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Brave choice of subject


LEIGH-ANN WORRELL

Brave choice  of subject

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Reluctantly taking the microphone from tutor Yvonne Weekes during a question and answer segment, young actress Amina Best admitted her role in Love: Is The Province Of The Brave made her “uncomfortable”.
The otherwise demure-voiced Christian embodied  Keisha, a street-tough butch lesbian conductor, who was in a live-in relationship with stripper Nicole (played by Nadia Holmes).
It was a part Best all but flat-out refused and wrestled with, she continued, until she was able to remove her “tunnel vision” – without compromising her values.
Ironically, Best’s issue with Keisha was shared with many audience members gathered in Frank Collymore Hall during last Saturday evening’s premier showing of the play. It was staged by the theatre arts students at the Barbados Community College for the annual Fine Arts Portfolio.
Love: Is The Province Of The Brave spared no imagery and very little of its profanity – it was gritty, sexual, in-your-face and presented a working class reality which could leave pearl-wearing Protestants making the sign of the cross. The rawness of the story was aided by the set design, which created an almost dirty re-imagination of the River Van bus stand.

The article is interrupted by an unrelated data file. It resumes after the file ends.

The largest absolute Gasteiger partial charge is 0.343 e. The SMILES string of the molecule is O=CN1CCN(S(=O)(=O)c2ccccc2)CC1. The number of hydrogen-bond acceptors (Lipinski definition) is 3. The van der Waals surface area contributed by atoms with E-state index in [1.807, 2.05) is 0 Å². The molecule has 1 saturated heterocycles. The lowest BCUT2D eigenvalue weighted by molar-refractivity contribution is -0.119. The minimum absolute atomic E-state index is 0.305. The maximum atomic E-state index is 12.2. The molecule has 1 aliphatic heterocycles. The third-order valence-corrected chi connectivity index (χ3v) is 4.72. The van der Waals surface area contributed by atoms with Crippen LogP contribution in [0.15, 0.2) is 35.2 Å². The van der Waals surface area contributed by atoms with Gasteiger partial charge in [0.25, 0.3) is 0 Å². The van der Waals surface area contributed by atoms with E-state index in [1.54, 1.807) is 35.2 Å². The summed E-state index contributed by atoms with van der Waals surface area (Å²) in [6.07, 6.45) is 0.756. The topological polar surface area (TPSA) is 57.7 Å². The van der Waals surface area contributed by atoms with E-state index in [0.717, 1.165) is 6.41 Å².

The play told the story of a family on the socio-economic fringe, headed by sno-cone seller Desmond (Angelo Lascelles) who has to support an unemployed wife and two children with some assistance from his wife’s mother.
Concerned about his son Daniel’s (Du-Wayne Hinds) shyness and lack of masculinity, Desmond takes him to a strip club to celebrate his 18th birthday.
A defining scene in the play, this was the audience’s main introduction to the not suitable for work (or publication) images and language to follow, especially from Holmes’ character, who often appeared on stage in lingerie or changing for the night shift at the strip club. As previously stated, a lesbian relationship was depicted, complete with its moments of tenderness and bouts of anger.
Meantime, Daniel finds his manhood through a crush on Nicole, initiated via another chance meeting and her subsequent job at a nearby supermarket.
Also mixed into the Mark Jason Welch-written play were topics of child sexual abuse, the effects of the deteriorating Barbadian economy, alcoholism and the power and role of Christianity on the island, among others.
Also during the question and answer section, Weekes acknowledged criticism of the play was expected – and she was correct. It is also useful to note that the audience laughed through scenes of violence and abuse as though it was slapstick comedy.
Whether it is merited or not is a discussion for the learned thespians – however, the talent on stage could be seen by the untrained eye. And in spite of (or perhaps because of) all of the profanity and realness, Love: Is The Province Of The Brave struck a rude blow of awakening to the lives of Barbadians in a way that will not be easily forgotten.
“A coward is incapable of exhibiting love; it is the prerogative of the brave.”  – Gandhi

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